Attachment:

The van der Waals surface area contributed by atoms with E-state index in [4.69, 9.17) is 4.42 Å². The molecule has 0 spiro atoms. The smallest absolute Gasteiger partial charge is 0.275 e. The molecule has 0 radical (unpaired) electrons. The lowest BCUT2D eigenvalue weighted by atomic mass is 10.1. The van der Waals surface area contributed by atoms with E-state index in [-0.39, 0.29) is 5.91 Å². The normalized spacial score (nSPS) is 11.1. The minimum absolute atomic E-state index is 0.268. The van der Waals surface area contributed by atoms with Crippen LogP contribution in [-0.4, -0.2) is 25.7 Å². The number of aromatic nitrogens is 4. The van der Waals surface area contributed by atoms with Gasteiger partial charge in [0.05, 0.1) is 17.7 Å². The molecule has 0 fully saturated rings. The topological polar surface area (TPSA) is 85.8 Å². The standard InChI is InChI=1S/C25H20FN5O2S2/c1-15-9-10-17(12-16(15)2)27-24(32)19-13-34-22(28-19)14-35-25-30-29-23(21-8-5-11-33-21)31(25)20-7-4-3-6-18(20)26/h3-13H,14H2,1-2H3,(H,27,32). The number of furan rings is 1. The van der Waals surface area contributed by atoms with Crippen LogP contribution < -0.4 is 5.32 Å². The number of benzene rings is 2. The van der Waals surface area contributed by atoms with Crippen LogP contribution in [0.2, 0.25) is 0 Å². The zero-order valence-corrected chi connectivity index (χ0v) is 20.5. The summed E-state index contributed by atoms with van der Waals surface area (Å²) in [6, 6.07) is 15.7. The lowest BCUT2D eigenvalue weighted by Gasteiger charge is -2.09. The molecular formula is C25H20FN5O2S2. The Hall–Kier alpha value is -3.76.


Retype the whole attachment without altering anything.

The van der Waals surface area contributed by atoms with E-state index in [4.69, 9.17) is 4.42 Å². The molecule has 0 spiro atoms. The smallest absolute Gasteiger partial charge is 0.275 e. The molecule has 0 radical (unpaired) electrons. The lowest BCUT2D eigenvalue weighted by atomic mass is 10.1. The van der Waals surface area contributed by atoms with E-state index in [-0.39, 0.29) is 5.91 Å². The normalized spacial score (nSPS) is 11.1. The minimum absolute atomic E-state index is 0.268. The van der Waals surface area contributed by atoms with Crippen LogP contribution in [-0.4, -0.2) is 25.7 Å². The number of aromatic nitrogens is 4. The van der Waals surface area contributed by atoms with Gasteiger partial charge in [0.05, 0.1) is 17.7 Å². The molecule has 0 fully saturated rings. The topological polar surface area (TPSA) is 85.8 Å². The standard InChI is InChI=1S/C25H20FN5O2S2/c1-15-9-10-17(12-16(15)2)27-24(32)19-13-34-22(28-19)14-35-25-30-29-23(21-8-5-11-33-21)31(25)20-7-4-3-6-18(20)26/h3-13H,14H2,1-2H3,(H,27,32). The number of furan rings is 1. The van der Waals surface area contributed by atoms with Crippen LogP contribution < -0.4 is 5.32 Å². The number of benzene rings is 2. The van der Waals surface area contributed by atoms with Crippen LogP contribution in [0.2, 0.25) is 0 Å². The zero-order valence-corrected chi connectivity index (χ0v) is 20.5. The summed E-state index contributed by atoms with van der Waals surface area (Å²) in [6, 6.07) is 15.7. The lowest BCUT2D eigenvalue weighted by Gasteiger charge is -2.09. The molecular formula is C25H20FN5O2S2. The Hall–Kier alpha value is -3.76.